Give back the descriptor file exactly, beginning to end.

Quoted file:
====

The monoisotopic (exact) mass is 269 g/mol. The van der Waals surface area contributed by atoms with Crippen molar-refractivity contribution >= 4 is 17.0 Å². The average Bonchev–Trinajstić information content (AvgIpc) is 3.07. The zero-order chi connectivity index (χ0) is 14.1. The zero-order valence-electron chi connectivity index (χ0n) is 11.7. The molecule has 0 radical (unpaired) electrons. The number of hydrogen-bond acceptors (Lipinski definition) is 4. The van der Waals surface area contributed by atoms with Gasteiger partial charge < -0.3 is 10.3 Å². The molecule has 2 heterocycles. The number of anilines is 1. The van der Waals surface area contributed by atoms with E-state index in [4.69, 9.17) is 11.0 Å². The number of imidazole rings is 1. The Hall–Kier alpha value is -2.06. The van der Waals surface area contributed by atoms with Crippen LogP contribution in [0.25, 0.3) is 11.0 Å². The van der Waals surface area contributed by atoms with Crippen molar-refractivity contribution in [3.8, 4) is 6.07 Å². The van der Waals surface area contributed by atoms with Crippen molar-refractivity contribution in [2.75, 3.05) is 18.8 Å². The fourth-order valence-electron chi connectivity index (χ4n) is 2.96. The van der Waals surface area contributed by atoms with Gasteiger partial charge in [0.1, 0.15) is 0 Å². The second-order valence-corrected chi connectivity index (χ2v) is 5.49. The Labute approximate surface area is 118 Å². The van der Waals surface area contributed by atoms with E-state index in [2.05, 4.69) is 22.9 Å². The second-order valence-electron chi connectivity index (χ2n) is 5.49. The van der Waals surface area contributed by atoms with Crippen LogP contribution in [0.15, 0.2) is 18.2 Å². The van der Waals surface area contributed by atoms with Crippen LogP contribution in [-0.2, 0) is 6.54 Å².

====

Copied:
The monoisotopic (exact) mass is 269 g/mol. The van der Waals surface area contributed by atoms with Crippen molar-refractivity contribution >= 4 is 17.0 Å². The average Bonchev–Trinajstić information content (AvgIpc) is 3.07. The zero-order chi connectivity index (χ0) is 14.1. The zero-order valence-electron chi connectivity index (χ0n) is 11.7. The molecule has 0 radical (unpaired) electrons. The number of hydrogen-bond acceptors (Lipinski definition) is 4. The van der Waals surface area contributed by atoms with Gasteiger partial charge < -0.3 is 10.3 Å². The molecule has 2 heterocycles. The number of anilines is 1. The van der Waals surface area contributed by atoms with E-state index in [4.69, 9.17) is 11.0 Å². The number of imidazole rings is 1. The Hall–Kier alpha value is -2.06. The van der Waals surface area contributed by atoms with Crippen LogP contribution in [0.25, 0.3) is 11.0 Å². The van der Waals surface area contributed by atoms with Crippen molar-refractivity contribution in [3.8, 4) is 6.07 Å². The van der Waals surface area contributed by atoms with Crippen molar-refractivity contribution in [2.75, 3.05) is 18.8 Å². The fourth-order valence-electron chi connectivity index (χ4n) is 2.96. The van der Waals surface area contributed by atoms with Gasteiger partial charge in [0.1, 0.15) is 0 Å². The second-order valence-corrected chi connectivity index (χ2v) is 5.49. The Labute approximate surface area is 118 Å². The van der Waals surface area contributed by atoms with E-state index in [2.05, 4.69) is 22.9 Å². The second-order valence-electron chi connectivity index (χ2n) is 5.49. The van der Waals surface area contributed by atoms with Crippen LogP contribution in [0.15, 0.2) is 18.2 Å². The van der Waals surface area contributed by atoms with Crippen LogP contribution in [-0.2, 0) is 6.54 Å².